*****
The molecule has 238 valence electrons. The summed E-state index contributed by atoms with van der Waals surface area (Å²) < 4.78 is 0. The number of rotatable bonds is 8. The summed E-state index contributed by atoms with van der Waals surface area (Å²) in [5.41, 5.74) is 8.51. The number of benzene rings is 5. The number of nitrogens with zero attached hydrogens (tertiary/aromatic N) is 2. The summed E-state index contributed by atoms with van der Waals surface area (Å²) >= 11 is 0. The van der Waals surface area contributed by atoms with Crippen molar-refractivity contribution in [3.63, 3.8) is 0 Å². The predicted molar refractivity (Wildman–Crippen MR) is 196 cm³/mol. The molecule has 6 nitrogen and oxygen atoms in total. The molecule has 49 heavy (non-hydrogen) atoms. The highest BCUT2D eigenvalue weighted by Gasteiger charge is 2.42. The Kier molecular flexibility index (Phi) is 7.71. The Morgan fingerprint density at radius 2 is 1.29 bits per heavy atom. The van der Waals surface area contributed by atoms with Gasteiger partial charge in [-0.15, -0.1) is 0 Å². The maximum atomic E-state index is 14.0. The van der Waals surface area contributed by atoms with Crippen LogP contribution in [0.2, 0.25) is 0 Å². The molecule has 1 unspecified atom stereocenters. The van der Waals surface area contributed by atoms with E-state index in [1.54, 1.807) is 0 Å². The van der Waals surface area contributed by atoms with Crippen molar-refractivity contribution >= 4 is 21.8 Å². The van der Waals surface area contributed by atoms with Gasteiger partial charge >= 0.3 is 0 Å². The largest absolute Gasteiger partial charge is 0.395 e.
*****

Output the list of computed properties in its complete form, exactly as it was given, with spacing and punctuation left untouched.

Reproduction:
The molecule has 238 valence electrons. The summed E-state index contributed by atoms with van der Waals surface area (Å²) < 4.78 is 0. The number of rotatable bonds is 8. The summed E-state index contributed by atoms with van der Waals surface area (Å²) in [5.41, 5.74) is 8.51. The number of benzene rings is 5. The number of nitrogens with zero attached hydrogens (tertiary/aromatic N) is 2. The summed E-state index contributed by atoms with van der Waals surface area (Å²) >= 11 is 0. The van der Waals surface area contributed by atoms with Crippen molar-refractivity contribution in [3.63, 3.8) is 0 Å². The predicted molar refractivity (Wildman–Crippen MR) is 196 cm³/mol. The molecule has 6 nitrogen and oxygen atoms in total. The molecule has 49 heavy (non-hydrogen) atoms. The highest BCUT2D eigenvalue weighted by Gasteiger charge is 2.42. The Kier molecular flexibility index (Phi) is 7.71. The Morgan fingerprint density at radius 2 is 1.29 bits per heavy atom. The van der Waals surface area contributed by atoms with Gasteiger partial charge in [-0.15, -0.1) is 0 Å². The maximum atomic E-state index is 14.0. The van der Waals surface area contributed by atoms with Crippen LogP contribution in [0.2, 0.25) is 0 Å². The molecule has 1 unspecified atom stereocenters. The van der Waals surface area contributed by atoms with E-state index in [1.54, 1.807) is 0 Å². The van der Waals surface area contributed by atoms with Crippen molar-refractivity contribution >= 4 is 21.8 Å². The van der Waals surface area contributed by atoms with Gasteiger partial charge >= 0.3 is 0 Å². The largest absolute Gasteiger partial charge is 0.395 e.